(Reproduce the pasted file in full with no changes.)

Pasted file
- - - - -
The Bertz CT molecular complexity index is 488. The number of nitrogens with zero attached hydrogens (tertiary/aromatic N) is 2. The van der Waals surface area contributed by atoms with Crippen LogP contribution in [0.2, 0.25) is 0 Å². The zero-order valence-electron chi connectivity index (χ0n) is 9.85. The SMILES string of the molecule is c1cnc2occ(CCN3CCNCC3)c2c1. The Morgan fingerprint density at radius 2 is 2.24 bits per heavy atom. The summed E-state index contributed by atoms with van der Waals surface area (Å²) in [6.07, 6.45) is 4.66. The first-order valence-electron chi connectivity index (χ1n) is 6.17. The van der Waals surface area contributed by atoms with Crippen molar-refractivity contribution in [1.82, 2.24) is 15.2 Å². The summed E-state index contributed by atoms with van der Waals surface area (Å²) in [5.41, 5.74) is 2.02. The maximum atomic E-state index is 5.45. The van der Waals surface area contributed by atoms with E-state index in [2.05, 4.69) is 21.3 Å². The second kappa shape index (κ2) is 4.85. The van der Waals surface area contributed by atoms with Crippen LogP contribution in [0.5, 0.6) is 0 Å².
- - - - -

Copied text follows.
The Bertz CT molecular complexity index is 488. The number of nitrogens with zero attached hydrogens (tertiary/aromatic N) is 2. The van der Waals surface area contributed by atoms with Crippen LogP contribution in [0.2, 0.25) is 0 Å². The zero-order valence-electron chi connectivity index (χ0n) is 9.85. The SMILES string of the molecule is c1cnc2occ(CCN3CCNCC3)c2c1. The Morgan fingerprint density at radius 2 is 2.24 bits per heavy atom. The summed E-state index contributed by atoms with van der Waals surface area (Å²) in [6.07, 6.45) is 4.66. The first-order valence-electron chi connectivity index (χ1n) is 6.17. The van der Waals surface area contributed by atoms with Crippen molar-refractivity contribution in [1.82, 2.24) is 15.2 Å². The summed E-state index contributed by atoms with van der Waals surface area (Å²) in [5.41, 5.74) is 2.02. The maximum atomic E-state index is 5.45. The van der Waals surface area contributed by atoms with E-state index in [2.05, 4.69) is 21.3 Å². The second kappa shape index (κ2) is 4.85. The van der Waals surface area contributed by atoms with Crippen LogP contribution in [0.5, 0.6) is 0 Å².